Stinging Insects

Hornets, Wasp, Yellow jackets

 Paper wasps, yellowjackets, and hornets are all masters of papermaking. In spring, the queen constructs a new nest by gathering wood fibers and turning them into a papery pulp, from which she builds a home. Paper wasps build open, umbrella-shaped nests, often found suspended from eaves or window casings on the outside of your home. Hornets are famous for their massive, enclosed nests which can be seen hanging from tree branches or other sturdy perches. Yellowjackets also make enclosed nests, but theirs are found below ground. 

Carpenter bees

 Carpenter bees resemble bumblebees in both size and appearance, but are not social insects. They construct their nests in trees or in frame buildings. Most of the top of the abdomen of carpenter bees is without hairs and is shiny black in color. The male bee is unable to sting. It is the male carpenter bee, which is most often noticed. They hover in the vicinity of the nest and will dart after any other flying insect that ventures into their territory,. The female however, is capable of stinging but seldom does. She must be extremely provoked (i.e. handled) before she will sting.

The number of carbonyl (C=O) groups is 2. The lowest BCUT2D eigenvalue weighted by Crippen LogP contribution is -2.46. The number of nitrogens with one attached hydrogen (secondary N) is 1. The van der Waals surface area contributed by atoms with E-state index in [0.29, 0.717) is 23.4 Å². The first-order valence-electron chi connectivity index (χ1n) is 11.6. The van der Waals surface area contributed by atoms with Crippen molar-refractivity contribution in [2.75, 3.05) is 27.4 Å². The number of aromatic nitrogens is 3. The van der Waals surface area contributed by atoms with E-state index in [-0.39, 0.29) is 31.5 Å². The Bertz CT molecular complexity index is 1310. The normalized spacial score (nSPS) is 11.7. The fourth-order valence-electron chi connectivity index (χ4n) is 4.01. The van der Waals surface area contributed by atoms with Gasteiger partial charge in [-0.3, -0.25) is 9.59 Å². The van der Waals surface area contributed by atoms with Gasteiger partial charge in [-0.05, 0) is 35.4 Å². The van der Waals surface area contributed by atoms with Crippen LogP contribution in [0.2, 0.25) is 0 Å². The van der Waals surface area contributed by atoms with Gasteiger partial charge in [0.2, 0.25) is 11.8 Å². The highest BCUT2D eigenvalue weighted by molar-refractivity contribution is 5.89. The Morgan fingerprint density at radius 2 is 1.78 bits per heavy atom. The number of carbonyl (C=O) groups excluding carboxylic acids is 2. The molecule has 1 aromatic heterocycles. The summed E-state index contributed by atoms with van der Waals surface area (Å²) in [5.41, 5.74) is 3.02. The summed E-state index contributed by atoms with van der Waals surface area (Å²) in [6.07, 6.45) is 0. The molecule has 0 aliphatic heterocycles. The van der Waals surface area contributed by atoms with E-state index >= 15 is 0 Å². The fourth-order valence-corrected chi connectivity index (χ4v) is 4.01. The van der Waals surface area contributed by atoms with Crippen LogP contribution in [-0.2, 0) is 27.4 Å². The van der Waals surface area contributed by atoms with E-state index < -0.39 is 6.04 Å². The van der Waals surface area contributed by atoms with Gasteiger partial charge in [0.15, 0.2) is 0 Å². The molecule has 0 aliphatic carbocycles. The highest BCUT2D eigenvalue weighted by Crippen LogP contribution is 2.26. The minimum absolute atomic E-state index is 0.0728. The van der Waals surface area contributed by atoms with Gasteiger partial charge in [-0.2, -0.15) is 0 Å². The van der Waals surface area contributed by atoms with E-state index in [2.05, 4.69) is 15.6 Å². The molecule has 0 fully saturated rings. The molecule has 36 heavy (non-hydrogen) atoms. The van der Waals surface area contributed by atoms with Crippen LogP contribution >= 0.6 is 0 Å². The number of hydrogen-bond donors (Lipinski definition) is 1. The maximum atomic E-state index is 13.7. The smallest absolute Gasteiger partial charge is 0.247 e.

Honey Bees

 Honey bees have become more of a problem throughout Michigan and the US the last few years. Bees are trying to locate an area in which they can build a hive or habitat to call their own. These areas could be the roof line of your home, attic, trees, chimneys, cracks or voids in your brick that would allow access to the inner wall voids or simply any area that can be accessed and protects their hive. 


however as a last resort we may have to eliminate the colony if we can not safely remove the queen and the workers to another location